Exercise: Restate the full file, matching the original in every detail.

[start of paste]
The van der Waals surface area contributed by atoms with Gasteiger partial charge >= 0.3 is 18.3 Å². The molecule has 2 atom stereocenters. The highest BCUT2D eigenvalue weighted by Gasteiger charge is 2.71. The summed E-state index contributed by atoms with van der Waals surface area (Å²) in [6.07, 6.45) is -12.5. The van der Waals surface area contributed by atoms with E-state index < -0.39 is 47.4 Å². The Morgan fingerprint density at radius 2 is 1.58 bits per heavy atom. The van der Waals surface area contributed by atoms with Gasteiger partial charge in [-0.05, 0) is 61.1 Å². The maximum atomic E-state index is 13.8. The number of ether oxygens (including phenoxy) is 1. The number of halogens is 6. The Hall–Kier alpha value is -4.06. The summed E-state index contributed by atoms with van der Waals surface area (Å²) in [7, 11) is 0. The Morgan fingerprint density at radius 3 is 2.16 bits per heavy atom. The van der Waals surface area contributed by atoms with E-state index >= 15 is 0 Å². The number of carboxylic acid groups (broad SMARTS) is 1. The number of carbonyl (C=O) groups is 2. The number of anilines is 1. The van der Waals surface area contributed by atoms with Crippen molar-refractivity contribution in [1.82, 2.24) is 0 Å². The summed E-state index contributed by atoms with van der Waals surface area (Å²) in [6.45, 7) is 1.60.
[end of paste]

The van der Waals surface area contributed by atoms with Gasteiger partial charge >= 0.3 is 18.3 Å². The molecule has 2 atom stereocenters. The highest BCUT2D eigenvalue weighted by Gasteiger charge is 2.71. The summed E-state index contributed by atoms with van der Waals surface area (Å²) in [6.07, 6.45) is -12.5. The van der Waals surface area contributed by atoms with E-state index < -0.39 is 47.4 Å². The Morgan fingerprint density at radius 2 is 1.58 bits per heavy atom. The van der Waals surface area contributed by atoms with Gasteiger partial charge in [-0.05, 0) is 61.1 Å². The maximum atomic E-state index is 13.8. The number of ether oxygens (including phenoxy) is 1. The number of halogens is 6. The Hall–Kier alpha value is -4.06. The summed E-state index contributed by atoms with van der Waals surface area (Å²) in [7, 11) is 0. The Morgan fingerprint density at radius 3 is 2.16 bits per heavy atom. The van der Waals surface area contributed by atoms with E-state index >= 15 is 0 Å². The number of carboxylic acid groups (broad SMARTS) is 1. The number of carbonyl (C=O) groups is 2. The number of anilines is 1. The van der Waals surface area contributed by atoms with Crippen molar-refractivity contribution in [1.82, 2.24) is 0 Å². The summed E-state index contributed by atoms with van der Waals surface area (Å²) in [6.45, 7) is 1.60.